DHI leads DSS development to help Uganda improve hydropower generation

DHI leads DSS development to help Uganda improve hydropower generation

To optimise hydropower production, the Uganda government, through the Uganda Electricity Generation Company Limited, has implemented a DHI-led decision-support system (DSS) to forecast water flow to Lake Victoria and in the River Nile.

Hydropower dams play a pivotal role in harnessing renewable energy from flowing water. The construction and operation of these dams can also impact flooding – a significant challenge worldwide, including in Uganda.


In a partnership with French engineering company ISL Ingénierie, DHI led the modelling work and the DSS development for the project, with the support of French development agency, Agence Française de Développement. This project was part of the EU-funded Digital Energy Facility programme, which supports innovative solutions for the energy sector.


DHI, in partnership with ISL, contributed to the following:


  • Initiating data collection and organising site visits to four key hydropower plants along River Nile
  • Collecting, reviewing and analysing data such as supplementary global datasets from earth observation products, as well as near real-time information on current conditions
  • Developing a water balance and allocation model for short-term and seasonal forecasts using MIKE HYDRO Basin. A flood model was used to simulate the hydrology and hydrodynamic conditions downstream of the outlet of Lake Victoria. These models were complemented by a reservoir hydropower operation model and a hydropower energy optimisation model built using ISL Ingénierie’s software.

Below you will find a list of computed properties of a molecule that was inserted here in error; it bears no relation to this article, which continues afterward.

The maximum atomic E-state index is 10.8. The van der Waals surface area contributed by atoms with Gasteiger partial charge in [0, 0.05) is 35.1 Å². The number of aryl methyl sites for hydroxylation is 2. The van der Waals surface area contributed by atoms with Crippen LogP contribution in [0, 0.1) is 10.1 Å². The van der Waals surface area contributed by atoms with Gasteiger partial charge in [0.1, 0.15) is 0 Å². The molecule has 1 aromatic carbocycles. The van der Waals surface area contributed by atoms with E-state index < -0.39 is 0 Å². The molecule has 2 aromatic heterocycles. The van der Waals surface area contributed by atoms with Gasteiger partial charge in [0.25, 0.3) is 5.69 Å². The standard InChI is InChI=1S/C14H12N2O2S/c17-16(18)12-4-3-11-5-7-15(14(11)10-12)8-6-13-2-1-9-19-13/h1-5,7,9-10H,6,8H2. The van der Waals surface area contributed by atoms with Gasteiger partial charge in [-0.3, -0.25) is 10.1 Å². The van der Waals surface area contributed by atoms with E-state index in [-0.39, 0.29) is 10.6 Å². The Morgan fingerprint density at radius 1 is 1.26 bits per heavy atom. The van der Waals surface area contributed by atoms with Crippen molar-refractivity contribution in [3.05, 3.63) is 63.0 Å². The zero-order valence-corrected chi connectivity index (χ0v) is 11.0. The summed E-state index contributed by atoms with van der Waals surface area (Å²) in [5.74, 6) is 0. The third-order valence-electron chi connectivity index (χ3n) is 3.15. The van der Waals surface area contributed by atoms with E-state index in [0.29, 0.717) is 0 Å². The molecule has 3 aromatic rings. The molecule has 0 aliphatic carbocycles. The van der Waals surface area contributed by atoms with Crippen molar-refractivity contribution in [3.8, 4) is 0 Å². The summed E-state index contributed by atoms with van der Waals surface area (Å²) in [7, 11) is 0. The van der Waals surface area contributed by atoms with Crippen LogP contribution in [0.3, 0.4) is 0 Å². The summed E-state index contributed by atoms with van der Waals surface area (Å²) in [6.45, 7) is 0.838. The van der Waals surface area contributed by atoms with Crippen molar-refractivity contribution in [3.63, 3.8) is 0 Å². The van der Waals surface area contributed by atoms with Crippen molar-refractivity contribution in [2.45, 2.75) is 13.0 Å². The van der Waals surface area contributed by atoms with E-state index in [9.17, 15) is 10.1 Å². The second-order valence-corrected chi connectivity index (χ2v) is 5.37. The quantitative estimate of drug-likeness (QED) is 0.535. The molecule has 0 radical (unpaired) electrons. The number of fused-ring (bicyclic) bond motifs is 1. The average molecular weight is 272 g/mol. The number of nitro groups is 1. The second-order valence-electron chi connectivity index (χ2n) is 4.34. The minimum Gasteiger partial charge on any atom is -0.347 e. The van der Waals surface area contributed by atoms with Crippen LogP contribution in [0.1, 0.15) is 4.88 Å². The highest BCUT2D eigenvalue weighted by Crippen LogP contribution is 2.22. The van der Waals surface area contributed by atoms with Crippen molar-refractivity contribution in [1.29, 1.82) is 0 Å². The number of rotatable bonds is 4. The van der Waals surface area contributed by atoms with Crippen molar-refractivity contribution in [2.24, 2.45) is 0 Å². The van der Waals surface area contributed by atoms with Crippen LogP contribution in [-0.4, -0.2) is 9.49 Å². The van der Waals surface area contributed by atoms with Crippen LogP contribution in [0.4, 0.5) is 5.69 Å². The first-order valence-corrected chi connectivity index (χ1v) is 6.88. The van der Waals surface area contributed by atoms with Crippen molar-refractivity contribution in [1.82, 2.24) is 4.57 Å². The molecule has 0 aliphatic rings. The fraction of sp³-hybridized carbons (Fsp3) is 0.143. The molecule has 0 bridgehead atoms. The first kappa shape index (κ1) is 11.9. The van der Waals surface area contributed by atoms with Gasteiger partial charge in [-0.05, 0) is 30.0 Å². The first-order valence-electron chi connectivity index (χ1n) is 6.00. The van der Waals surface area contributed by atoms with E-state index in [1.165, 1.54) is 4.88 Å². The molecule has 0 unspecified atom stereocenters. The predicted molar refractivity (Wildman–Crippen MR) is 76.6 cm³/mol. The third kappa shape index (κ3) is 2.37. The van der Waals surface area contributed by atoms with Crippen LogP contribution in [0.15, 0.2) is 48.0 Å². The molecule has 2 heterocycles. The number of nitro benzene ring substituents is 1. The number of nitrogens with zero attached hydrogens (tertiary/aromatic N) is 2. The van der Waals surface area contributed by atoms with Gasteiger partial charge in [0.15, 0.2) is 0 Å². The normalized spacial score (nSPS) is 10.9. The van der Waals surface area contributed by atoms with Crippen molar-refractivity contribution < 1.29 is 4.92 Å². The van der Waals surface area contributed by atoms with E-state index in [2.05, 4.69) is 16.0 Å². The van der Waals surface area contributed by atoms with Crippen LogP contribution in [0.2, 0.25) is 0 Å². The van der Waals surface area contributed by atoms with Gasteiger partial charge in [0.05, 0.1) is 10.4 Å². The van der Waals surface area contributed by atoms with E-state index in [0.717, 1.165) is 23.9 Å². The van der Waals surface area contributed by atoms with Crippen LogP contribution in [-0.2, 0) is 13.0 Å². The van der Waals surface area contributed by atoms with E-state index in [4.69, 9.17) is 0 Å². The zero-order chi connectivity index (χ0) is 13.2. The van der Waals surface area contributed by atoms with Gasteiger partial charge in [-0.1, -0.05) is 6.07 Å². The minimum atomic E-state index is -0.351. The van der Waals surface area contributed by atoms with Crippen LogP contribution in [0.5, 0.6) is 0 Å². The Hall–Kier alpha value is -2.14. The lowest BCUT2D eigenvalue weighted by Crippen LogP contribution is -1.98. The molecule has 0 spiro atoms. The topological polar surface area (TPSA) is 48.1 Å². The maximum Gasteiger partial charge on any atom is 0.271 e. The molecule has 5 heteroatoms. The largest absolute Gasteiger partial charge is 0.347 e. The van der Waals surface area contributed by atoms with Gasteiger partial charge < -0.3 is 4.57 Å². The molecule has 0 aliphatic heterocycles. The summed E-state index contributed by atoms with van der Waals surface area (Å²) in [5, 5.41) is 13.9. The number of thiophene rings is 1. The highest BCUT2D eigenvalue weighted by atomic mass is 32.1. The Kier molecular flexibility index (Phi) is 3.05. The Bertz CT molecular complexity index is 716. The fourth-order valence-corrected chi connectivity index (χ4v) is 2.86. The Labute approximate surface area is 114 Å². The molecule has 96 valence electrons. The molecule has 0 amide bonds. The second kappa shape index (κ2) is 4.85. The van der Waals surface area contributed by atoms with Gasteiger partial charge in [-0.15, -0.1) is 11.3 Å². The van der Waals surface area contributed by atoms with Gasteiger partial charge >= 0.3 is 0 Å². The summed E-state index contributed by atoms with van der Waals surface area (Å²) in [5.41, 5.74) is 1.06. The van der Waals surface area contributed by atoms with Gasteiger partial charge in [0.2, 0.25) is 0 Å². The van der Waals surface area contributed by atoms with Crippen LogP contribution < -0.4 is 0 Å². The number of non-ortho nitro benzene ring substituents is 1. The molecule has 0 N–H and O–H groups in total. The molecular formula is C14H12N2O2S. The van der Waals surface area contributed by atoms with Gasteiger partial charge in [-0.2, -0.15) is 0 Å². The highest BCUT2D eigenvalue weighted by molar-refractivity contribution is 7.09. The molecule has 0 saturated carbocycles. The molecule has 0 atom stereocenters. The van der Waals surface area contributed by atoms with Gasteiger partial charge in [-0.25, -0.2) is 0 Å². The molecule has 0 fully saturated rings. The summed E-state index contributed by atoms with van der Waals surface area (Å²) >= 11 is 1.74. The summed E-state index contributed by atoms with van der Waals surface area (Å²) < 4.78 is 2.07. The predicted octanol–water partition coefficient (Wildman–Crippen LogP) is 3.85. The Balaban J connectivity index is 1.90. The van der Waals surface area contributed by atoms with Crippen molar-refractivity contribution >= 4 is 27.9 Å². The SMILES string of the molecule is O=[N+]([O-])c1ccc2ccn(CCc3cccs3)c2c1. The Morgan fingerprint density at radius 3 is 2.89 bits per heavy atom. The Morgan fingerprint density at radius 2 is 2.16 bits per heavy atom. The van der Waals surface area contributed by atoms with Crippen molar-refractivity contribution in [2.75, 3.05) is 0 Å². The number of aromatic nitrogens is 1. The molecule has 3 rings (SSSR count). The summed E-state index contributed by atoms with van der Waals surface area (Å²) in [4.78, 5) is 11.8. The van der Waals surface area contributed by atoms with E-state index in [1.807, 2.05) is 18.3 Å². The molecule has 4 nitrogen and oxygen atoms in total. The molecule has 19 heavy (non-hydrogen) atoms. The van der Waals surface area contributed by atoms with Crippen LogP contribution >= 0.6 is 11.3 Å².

• Integrating the models into a fully operational DSS using DHI’s platform to visualise and disseminate results of the flood and flow forecasting as well as the power production. The DSS, based on MIKE OPERATIONS technology, enables automatic download and processing of earth observation and numerical weather prediction data to provide real-time, forecast and climate change scenario results to improve decision-making.
  • Carrying out training sessions and workshops to ensure successful knowledge transfer and sustainability of the technology


Bertrand Richaud, project manager from DHI, says, ‘The DSS takes into account various hydrological factors such as rainfall and evaporation, and can forecast water flow patterns up to nine months in advance considering the uncertainty of such forecast. The adoption of this technology by key stakeholders in Uganda would help the decision-making process. By using science-based tools, water shortages and flooding risks can be reduced, eventually contributing to improved hydropower production in the region.’

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